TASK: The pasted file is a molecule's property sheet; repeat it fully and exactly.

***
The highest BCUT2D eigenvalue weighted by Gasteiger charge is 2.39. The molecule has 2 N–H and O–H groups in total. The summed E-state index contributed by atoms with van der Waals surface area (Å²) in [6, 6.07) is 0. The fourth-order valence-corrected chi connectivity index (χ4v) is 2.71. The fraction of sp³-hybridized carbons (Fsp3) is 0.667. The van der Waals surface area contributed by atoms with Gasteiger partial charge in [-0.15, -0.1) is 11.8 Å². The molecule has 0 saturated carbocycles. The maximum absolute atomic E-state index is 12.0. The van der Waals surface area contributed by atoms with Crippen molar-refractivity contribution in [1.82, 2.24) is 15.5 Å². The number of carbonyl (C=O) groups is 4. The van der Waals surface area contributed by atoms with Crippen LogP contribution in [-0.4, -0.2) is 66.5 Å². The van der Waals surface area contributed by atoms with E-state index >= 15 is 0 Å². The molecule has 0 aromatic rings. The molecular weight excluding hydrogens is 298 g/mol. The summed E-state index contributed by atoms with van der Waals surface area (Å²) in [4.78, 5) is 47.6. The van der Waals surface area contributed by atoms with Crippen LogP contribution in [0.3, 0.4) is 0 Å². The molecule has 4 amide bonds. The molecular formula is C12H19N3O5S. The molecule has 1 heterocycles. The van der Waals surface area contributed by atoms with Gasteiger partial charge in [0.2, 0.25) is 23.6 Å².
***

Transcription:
The highest BCUT2D eigenvalue weighted by Gasteiger charge is 2.39. The molecule has 2 N–H and O–H groups in total. The summed E-state index contributed by atoms with van der Waals surface area (Å²) in [6, 6.07) is 0. The fourth-order valence-corrected chi connectivity index (χ4v) is 2.71. The fraction of sp³-hybridized carbons (Fsp3) is 0.667. The van der Waals surface area contributed by atoms with Gasteiger partial charge in [-0.15, -0.1) is 11.8 Å². The molecule has 0 saturated carbocycles. The maximum absolute atomic E-state index is 12.0. The van der Waals surface area contributed by atoms with Crippen molar-refractivity contribution in [1.82, 2.24) is 15.5 Å². The number of carbonyl (C=O) groups is 4. The van der Waals surface area contributed by atoms with Crippen LogP contribution in [-0.4, -0.2) is 66.5 Å². The van der Waals surface area contributed by atoms with E-state index >= 15 is 0 Å². The molecule has 0 aromatic rings. The molecular weight excluding hydrogens is 298 g/mol. The summed E-state index contributed by atoms with van der Waals surface area (Å²) in [4.78, 5) is 47.6. The van der Waals surface area contributed by atoms with Crippen LogP contribution in [0.3, 0.4) is 0 Å². The molecule has 4 amide bonds. The molecular formula is C12H19N3O5S. The molecule has 1 heterocycles. The van der Waals surface area contributed by atoms with Gasteiger partial charge in [0.2, 0.25) is 23.6 Å².